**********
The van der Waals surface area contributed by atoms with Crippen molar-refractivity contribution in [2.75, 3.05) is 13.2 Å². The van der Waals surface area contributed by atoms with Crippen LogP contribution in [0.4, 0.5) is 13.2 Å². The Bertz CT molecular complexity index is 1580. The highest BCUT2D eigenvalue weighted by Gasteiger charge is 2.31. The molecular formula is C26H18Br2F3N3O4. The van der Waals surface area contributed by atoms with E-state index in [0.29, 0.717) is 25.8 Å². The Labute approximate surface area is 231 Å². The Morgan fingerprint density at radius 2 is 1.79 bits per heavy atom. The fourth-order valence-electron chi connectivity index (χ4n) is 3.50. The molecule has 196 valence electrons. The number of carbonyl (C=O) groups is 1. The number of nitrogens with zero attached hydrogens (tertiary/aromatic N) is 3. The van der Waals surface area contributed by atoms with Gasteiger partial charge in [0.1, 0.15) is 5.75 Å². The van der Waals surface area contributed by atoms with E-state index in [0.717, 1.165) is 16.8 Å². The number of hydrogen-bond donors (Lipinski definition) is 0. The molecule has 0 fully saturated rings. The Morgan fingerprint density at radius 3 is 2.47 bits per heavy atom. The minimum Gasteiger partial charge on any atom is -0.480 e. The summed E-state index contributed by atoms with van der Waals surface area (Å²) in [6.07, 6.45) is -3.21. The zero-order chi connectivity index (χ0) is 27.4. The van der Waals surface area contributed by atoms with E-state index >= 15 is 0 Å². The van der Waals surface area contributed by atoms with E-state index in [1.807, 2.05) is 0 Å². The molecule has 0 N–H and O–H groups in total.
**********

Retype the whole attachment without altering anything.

The van der Waals surface area contributed by atoms with Crippen molar-refractivity contribution in [2.75, 3.05) is 13.2 Å². The van der Waals surface area contributed by atoms with Crippen LogP contribution in [0.4, 0.5) is 13.2 Å². The Bertz CT molecular complexity index is 1580. The highest BCUT2D eigenvalue weighted by Gasteiger charge is 2.31. The molecular formula is C26H18Br2F3N3O4. The van der Waals surface area contributed by atoms with E-state index in [0.29, 0.717) is 25.8 Å². The Labute approximate surface area is 231 Å². The Morgan fingerprint density at radius 2 is 1.79 bits per heavy atom. The fourth-order valence-electron chi connectivity index (χ4n) is 3.50. The molecule has 196 valence electrons. The number of carbonyl (C=O) groups is 1. The number of nitrogens with zero attached hydrogens (tertiary/aromatic N) is 3. The van der Waals surface area contributed by atoms with Gasteiger partial charge in [0.1, 0.15) is 5.75 Å². The van der Waals surface area contributed by atoms with E-state index in [0.717, 1.165) is 16.8 Å². The number of hydrogen-bond donors (Lipinski definition) is 0. The molecule has 0 fully saturated rings. The Morgan fingerprint density at radius 3 is 2.47 bits per heavy atom. The minimum Gasteiger partial charge on any atom is -0.480 e. The summed E-state index contributed by atoms with van der Waals surface area (Å²) in [6.07, 6.45) is -3.21. The zero-order chi connectivity index (χ0) is 27.4. The van der Waals surface area contributed by atoms with E-state index >= 15 is 0 Å². The van der Waals surface area contributed by atoms with E-state index in [1.807, 2.05) is 0 Å². The molecule has 0 N–H and O–H groups in total.